A referendum in Turkey for a new constitution narrowly won approval Sunday amid widespread criticism from opposition groups and foreign leaders that the new government outline inches the country closer to a dictatorship.
The measure passed with 51.2 percent of the vote, with 85 percent of Turkey’s eligible voters participating in the election.
Celebrating the passage of the referendum, current Turkish President Recep Tayyip Erdogan said Monday: “All debate regarding the constitution is over. It’s clear what side the national will — our foundation — is on.”
Under the new principles of the constitution, Turkey’s president is granted broad governing powers.
Included in the new package of amendments to Turkey’s constitution: Vast presidential power to appoint ranking judges to the court system; authority over all branches of government including the military; dissolution of the prime minister post with premiership responsibility assumed by the president; and an extension of presidential terms to three, totaling 15 years.
The referendum gives the president power to appoint judges and other government posts without the consent of parliament.
Similarly, new powers granted give Erdogan the right to appoint vice presidents without parliamentary consent, enable the president to rule by decree on a majority of issues unless overridden by parliament and the prerogative to dissolve parliament at any time.
The new rules also rewrite conditions in which the president can be removed from power. In the new canon, the grounds for the president’s removal expand; however, the method is altered and parliament’s role is weakened.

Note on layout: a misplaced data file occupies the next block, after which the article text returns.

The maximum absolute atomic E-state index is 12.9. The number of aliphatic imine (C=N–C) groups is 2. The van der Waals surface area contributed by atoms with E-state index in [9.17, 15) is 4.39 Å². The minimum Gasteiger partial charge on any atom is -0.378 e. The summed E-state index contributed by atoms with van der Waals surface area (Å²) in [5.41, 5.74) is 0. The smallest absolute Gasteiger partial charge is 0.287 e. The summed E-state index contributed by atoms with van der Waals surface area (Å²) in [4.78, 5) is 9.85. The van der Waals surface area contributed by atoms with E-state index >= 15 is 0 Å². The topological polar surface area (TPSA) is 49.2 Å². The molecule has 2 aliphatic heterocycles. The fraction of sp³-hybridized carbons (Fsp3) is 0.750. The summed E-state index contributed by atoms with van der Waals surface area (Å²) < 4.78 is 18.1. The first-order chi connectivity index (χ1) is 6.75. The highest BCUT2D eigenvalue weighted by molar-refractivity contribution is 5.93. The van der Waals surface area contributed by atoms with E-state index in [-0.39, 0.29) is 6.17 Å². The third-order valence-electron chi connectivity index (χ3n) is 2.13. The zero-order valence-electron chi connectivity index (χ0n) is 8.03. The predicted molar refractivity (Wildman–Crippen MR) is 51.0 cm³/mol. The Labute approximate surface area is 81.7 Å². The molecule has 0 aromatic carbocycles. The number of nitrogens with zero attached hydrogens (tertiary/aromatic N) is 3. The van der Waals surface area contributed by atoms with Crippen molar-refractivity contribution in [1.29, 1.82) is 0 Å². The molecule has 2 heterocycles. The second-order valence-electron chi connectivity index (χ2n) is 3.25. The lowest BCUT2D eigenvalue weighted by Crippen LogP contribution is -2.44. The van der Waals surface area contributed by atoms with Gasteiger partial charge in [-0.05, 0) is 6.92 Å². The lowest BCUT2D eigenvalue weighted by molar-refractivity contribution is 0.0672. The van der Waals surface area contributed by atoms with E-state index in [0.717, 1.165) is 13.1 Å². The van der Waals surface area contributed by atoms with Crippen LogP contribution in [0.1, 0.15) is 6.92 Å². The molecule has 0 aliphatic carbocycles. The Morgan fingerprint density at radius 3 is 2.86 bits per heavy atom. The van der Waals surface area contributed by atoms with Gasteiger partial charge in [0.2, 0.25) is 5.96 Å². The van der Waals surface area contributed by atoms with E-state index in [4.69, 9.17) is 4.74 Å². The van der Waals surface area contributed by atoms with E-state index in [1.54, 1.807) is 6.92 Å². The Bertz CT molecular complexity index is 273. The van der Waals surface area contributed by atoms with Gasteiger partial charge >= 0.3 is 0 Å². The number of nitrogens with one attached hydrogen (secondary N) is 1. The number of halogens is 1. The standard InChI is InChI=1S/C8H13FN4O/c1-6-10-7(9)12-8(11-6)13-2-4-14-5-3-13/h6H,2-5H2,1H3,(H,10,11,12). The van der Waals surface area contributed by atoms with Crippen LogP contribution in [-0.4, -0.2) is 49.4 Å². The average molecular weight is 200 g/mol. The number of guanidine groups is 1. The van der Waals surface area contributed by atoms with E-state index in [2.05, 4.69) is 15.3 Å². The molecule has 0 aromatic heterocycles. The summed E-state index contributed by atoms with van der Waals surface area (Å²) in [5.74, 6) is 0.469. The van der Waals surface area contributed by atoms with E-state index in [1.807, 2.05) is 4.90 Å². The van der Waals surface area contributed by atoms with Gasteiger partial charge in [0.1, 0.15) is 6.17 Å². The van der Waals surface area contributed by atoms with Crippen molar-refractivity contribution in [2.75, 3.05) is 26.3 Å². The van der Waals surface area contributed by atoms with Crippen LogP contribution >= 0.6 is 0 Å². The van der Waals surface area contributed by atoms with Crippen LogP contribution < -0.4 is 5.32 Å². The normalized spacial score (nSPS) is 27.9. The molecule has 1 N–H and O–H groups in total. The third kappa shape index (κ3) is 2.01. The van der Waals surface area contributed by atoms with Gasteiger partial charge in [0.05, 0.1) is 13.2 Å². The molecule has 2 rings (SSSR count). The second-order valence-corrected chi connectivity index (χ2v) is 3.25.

Fearing the new constitution will move Turkey close to authoritarianism, opponents of the measure vowed legal action amid widespread accusations of vote fraud. Rival political party, People’s Republican Party, vowed to take the election irregularities to the European Court of Human Rights if needed.
At the top of their list of criticisms of the election are unstamped ballots, which prevent accurate records of votes and the allegation as many as 2.5 million votes were fraudulent.
The Organization for Security and Cooperation in Europe, which monitored the election, expressed concern over late changes to the vote in which counting procedures were changed. Monitors say the modifications violated Turkish election law.
Moreover, ahead of the election, critics charged Erdogan relentlessly targeted opponents of the plebiscite; 117 outspoken opponents of the new constitution in the months prior to Sunday’s vote.
In his first public remarks since the vote, President Erdogan told CNN that the constitutional reforms do not make him a dictator. “I am a mortal really, I could die at any time,” he said.
“The system represents a change, a transformation in the democratic history of Turkey,” Erdogan continued.
The election is likely to be certified in 10 days.
[Reuters] [RT News] [Wall Street Journal] [CNN] [Photo courtesy AP via Washington Times]